By Doug Marrin, STN Reporter
Dexter has been known as a farming town for most of its life. While it has been a few years since the city has held that association, a growing movement in the area has people discovering or perhaps rediscovering the richness and rewards of farm life and the community it brings.
“I’m particularly grateful for the Dexter community for its farming heritage has and for the generosity of the people,” says Colleen Dauw of Dancer Creek Farm.
Wife and husband team of Colleen and Casey Dauw are new to farming. Neither had any experience when they moved to their 20-acre parcel in 2016 and broke ground for Dancer Creek Farm.
“The property didn’t have any buildings or any home on it,” recalls Colleen. “This was not what you would consider tillable land, but we used our mind’s eye to creatively think of what it could become.”
With three kids, one on the way, and two dogs, Colleen and Casey lived in a 31×8-foot camper for five months on their property while their house was being built. During that time, Colleen set about clearing the land. She used goats to get rid of the brush and poison ivy. After the goats, Colleen followed up with a chainsaw and backhoe. “Slowly, it began to open up,” she says.
Colleen and Casey are examples of a new generation of farmers with smaller tracts of land and a source of outside income. Casey is a urology surgeon with Michigan Medicine. Colleen was an oncology nurse, leaving the profession upon the birth of their fourth child and devoting herself to the farm.
Ask Colleen about farming, and she’ll tell you about the community. She first experienced the power of the farming community soon after they had cleared the land.
“People saw what we were doing and were curious,” says Colleen. “We got to know some of the farmers. They probably looked at us a bit sideways but were remarkably gracious with their knowledge and experience.”
This was a big boost for the young couple. “They were encouraging, and I can’t say enough about that,” adds Colleen. “They wanted to see the community’s farming heritage continue even if it was with newbies like us.”
Dancer Creek Farm raises livestock. The poultry is sold through Colleen’s company, Washtenaw Meats. The hoofed meat goes to customers who come to the Dauws for a share of pork, goat, or lamb listed on their website, https://dancercreek.eatfromfarms.com/
Colleen formed Washtenaw Meats with business partner Sarah Schloss with the idea that farmers working together as a community are much stronger than working individually. Washtenaw Meats is a collective that provides partner farms assistance in marketing, distribution, and processing logistics. As a collective, the group increases its market influence. Washtenaw Meats are sold at the Dexter Mill or online at https://www.washtenawmeats.com/
But selling their livestock, while vital, is not the only harvest the Dauws get from farming.
“There’s a grit and hard work component to farming,” says Colleen. “There’s a spiritual element of stewardship, where we are in a place for a time, and it’s a blessing to care for it well. Farming combines our love of caring for people and raising a family.”
When asked how farm life benefited kids, Colleen listed off things such as working outdoors in the fresh air, taking responsibility for a living thing, the sense of accomplishment from hands-on work and boosting mental health. But Colleen also described a more profound element for kids in farming.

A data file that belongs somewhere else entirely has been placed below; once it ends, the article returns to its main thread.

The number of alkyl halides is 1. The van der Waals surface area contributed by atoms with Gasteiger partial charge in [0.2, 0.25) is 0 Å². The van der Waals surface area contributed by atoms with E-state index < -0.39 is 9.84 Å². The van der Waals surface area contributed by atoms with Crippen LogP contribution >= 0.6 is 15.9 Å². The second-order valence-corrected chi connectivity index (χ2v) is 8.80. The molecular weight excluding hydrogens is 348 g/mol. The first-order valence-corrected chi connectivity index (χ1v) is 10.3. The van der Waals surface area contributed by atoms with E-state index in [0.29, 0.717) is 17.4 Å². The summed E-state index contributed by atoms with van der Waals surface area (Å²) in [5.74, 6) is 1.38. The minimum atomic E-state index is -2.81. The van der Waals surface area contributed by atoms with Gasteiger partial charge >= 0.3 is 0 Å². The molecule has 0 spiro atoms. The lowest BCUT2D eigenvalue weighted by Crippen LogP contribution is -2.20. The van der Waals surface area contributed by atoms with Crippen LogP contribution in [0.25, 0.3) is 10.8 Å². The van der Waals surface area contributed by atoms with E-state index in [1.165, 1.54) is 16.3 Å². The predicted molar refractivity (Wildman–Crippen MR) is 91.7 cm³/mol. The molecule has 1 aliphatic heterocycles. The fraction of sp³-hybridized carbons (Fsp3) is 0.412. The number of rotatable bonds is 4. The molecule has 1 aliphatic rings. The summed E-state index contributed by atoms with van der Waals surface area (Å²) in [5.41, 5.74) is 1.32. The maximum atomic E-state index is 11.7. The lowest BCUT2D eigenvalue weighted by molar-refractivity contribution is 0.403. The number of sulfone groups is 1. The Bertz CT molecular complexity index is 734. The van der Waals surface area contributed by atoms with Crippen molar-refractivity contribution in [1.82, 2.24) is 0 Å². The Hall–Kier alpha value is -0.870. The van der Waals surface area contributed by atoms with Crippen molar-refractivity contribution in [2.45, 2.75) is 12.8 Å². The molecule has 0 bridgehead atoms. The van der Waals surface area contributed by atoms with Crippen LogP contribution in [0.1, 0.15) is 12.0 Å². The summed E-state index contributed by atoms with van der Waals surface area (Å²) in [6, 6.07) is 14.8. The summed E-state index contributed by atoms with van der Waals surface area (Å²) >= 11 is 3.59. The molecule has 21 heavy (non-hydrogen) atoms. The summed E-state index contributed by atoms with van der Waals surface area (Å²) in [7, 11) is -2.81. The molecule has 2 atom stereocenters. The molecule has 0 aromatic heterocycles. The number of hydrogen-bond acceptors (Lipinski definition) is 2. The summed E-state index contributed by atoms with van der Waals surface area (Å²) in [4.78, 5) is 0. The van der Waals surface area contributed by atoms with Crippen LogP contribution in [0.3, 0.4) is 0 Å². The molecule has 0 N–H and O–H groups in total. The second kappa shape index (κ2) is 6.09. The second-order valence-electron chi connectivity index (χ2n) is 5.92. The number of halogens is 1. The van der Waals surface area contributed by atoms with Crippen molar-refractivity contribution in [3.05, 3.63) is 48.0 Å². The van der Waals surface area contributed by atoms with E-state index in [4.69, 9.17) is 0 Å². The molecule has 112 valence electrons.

“We are in a culture where the idea of death is not well discussed,” she says. “I don’t apologize for exposing my kids to the circle of life. We do butchery on site here. My kids learn to care for something well, watch it take its first breath, and often watch it take its last. It’s really healthy for kids to understand that there are things bigger than themselves.”
Colleen sees more and more people are returning to their roots, literally.
“There is a whole generation of new farmers who see the value in honoring a place and wanting to work that place for the benefit of their own lives and also for their community,” says Colleen. “They come from broad, diverse backgrounds, and farming provides a greater sense of connection in real, tangible ways.”
Even folks who don’t have acres for farming use what space they have to add a touch of agriculture to their lives.
“We had a big increase in sales of vegetable gardening supplies at the beginning of the pandemic,” says Keri Bushaw, owner of the Dexter Mill. “I suspect because a lot of people had more time and couldn’t go anywhere, many of them turned to small-plot activities.”
Whatever the reason, it stuck. Keri says the demand continued this past spring and summer again. “We also sold a lot of baby chicks both years,” she adds. “A small space can sustain and produce more than people think. It’s been interesting to see people have more time available and how they turned it into something they enjoy.”
But if you’re entertaining any thoughts of getting into small farming, it comes with a caution.
“It’s a bit disingenuous to say anybody who likes working outside and likes working with animals or is a hard worker should go out and farm,” says Colleen. “There are bills to pay, medical issues with the animals, and food to put on the table.”
Making it financially viable for small farmers is a nut Colleen wants to crack, which is why she founded Washtenaw Meats. The supply/demand dynamic for locally-sourced food is growing. Hopefully, it will continue to develop into established economic maturity for the entire community on both sides of the plate.
So, while not as apparent as in its earlier years, Dexter’s agrarian lifestyle continues. But lest anyone gets carried away by romantic notions of rustic splendor, Colleen mixes no words. “Farming is hard and often frustrating work,” she says, but in the same breath, adds, “But we feel very blessed for this life.”
Photos: Doug Marrin